A New Home for a Grieving Widow

    The 1840s had been a difficult time for Anna Hastings.  Though she was happily married and lived
    with her husband and children at 7 Maple Street, she had been saddened by the loss of her fifteen
    year old niece Mary Hayward, her father Caleb Allen, her brother-in-law Congressman William
    Soden Hastings, and her nineteen year old nephew Caleb Hayward, all within three years.  She
    received comfort from her family and friends, but it was the death of her husband, Attorney Charles
    C. P. Hastings, at age forty-four in 1848, that left her devastated.  She was a twenty-eight year old
    widow with four children, nine years old and younger.  Her Maple Street home, a family wedding gift
    just ten years earlier, became a daily reminder of unrelenting sorrow.  She decided she could no
    longer live there without her husband.

    Anna concluded that it would be best for her emotional well-being if she could move to a new
    place.  Dr. John Metcalf, the multi-talented town physician who had delivered her children, was an
    amateur architect.  As a favor to his family friend, he designed a new house at six Hastings Street,
    across the street from his own house.  She moved to her new location in 1849, and it became her
    family residence for the next thirty-four years.  Her sister and her husband, Minerva and James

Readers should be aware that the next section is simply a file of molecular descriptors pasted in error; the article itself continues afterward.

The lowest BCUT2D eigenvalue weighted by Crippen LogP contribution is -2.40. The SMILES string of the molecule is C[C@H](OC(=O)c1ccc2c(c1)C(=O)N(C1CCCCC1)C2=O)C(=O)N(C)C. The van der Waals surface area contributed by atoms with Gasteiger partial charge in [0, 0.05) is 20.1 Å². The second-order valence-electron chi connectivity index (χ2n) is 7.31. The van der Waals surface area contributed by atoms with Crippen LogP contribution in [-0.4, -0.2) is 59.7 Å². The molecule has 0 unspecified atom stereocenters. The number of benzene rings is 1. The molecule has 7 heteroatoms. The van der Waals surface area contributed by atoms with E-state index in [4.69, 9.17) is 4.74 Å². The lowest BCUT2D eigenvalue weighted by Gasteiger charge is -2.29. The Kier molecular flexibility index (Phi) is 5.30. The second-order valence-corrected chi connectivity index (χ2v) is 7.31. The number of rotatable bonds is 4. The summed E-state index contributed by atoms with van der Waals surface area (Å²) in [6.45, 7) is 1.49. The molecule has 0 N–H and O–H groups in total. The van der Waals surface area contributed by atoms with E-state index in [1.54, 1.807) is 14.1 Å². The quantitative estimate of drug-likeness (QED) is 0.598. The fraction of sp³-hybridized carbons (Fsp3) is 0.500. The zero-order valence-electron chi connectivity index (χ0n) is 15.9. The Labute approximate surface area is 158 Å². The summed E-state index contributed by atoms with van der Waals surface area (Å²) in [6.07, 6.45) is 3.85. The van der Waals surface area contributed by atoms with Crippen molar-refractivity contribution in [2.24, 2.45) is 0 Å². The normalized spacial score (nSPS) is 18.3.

Cunnabell, moved to 7 Maple Street to fill the vacancy, though Anna retained ownership.

    Anna's move to a new home reflected a transition within the village center as well as a transition
    within the Hastings family.  By 1849, there had been several changes that impacted the village's
    economy, population, and culture.  Blackstone had separated from Mendon and became an
    independent town.  The tax dollars generated from the factories along the Blackstone River no
    longer went to Mendon's treasury.  The farmer-friendly Blackstone Canal closed and was replaced
    by the aloof Providence and Worcester Railroad.  Additionally, many of the 1820s prominent Ivy
    League professionals who had lived in the village under the leadership of Seth Hastings were
    deceased.  The titles of attorney (7), congressman (2), ambassador, bank president, state senator,
    and superior court justice had been replaced with boot maker, wood crafter, and farmer.  The
    splendor of the golden age was over for the village center as well as for the Hastings family by the
    late 1840s.

    Anna's new home offered a renewed hope for the future.  She raised her children there and had the
    support of neighborhood family and friends.  At the time of her death on August 20, 1883, at age
    sixty-three, she was the last of the spouses of the children of Seth and Chloe Hastings.  She died
    as the matriarch of a great family.

    Six Hastings Street is currently the well-kept home of Paul Crosby and Sharon Dawes.

    Richard Grady                                                                                                 
    Mendon, MA          

                                          
The Hastings family          The Hayward family          Mendon Menu                       
Hastings house - 6 Hastings Street